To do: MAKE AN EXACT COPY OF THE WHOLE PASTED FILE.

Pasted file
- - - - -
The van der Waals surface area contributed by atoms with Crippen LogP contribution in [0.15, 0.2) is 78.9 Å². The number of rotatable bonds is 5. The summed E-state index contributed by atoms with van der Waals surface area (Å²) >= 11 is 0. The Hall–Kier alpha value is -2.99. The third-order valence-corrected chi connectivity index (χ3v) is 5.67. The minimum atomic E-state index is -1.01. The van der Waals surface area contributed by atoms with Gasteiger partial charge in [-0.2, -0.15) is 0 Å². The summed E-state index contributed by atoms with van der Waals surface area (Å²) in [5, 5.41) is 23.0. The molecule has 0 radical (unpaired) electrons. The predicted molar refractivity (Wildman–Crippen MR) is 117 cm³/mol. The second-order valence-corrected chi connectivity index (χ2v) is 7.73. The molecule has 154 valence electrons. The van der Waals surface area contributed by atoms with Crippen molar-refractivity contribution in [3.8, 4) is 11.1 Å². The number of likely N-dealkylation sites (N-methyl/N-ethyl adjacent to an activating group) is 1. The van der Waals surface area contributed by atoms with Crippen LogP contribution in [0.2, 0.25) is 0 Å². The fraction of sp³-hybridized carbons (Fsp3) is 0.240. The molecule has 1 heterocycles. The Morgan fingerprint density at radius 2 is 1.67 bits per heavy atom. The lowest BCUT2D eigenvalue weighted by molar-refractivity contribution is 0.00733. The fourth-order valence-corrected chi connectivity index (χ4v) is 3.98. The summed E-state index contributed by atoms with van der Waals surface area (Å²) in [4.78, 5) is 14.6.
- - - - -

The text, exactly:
The van der Waals surface area contributed by atoms with Crippen LogP contribution in [0.15, 0.2) is 78.9 Å². The number of rotatable bonds is 5. The summed E-state index contributed by atoms with van der Waals surface area (Å²) >= 11 is 0. The Hall–Kier alpha value is -2.99. The third-order valence-corrected chi connectivity index (χ3v) is 5.67. The minimum atomic E-state index is -1.01. The van der Waals surface area contributed by atoms with Gasteiger partial charge in [-0.2, -0.15) is 0 Å². The summed E-state index contributed by atoms with van der Waals surface area (Å²) in [5, 5.41) is 23.0. The molecule has 0 radical (unpaired) electrons. The predicted molar refractivity (Wildman–Crippen MR) is 117 cm³/mol. The second-order valence-corrected chi connectivity index (χ2v) is 7.73. The molecule has 154 valence electrons. The van der Waals surface area contributed by atoms with Crippen molar-refractivity contribution in [3.8, 4) is 11.1 Å². The number of likely N-dealkylation sites (N-methyl/N-ethyl adjacent to an activating group) is 1. The van der Waals surface area contributed by atoms with Crippen LogP contribution in [0.2, 0.25) is 0 Å². The fraction of sp³-hybridized carbons (Fsp3) is 0.240. The molecule has 1 heterocycles. The Morgan fingerprint density at radius 2 is 1.67 bits per heavy atom. The lowest BCUT2D eigenvalue weighted by molar-refractivity contribution is 0.00733. The fourth-order valence-corrected chi connectivity index (χ4v) is 3.98. The summed E-state index contributed by atoms with van der Waals surface area (Å²) in [4.78, 5) is 14.6.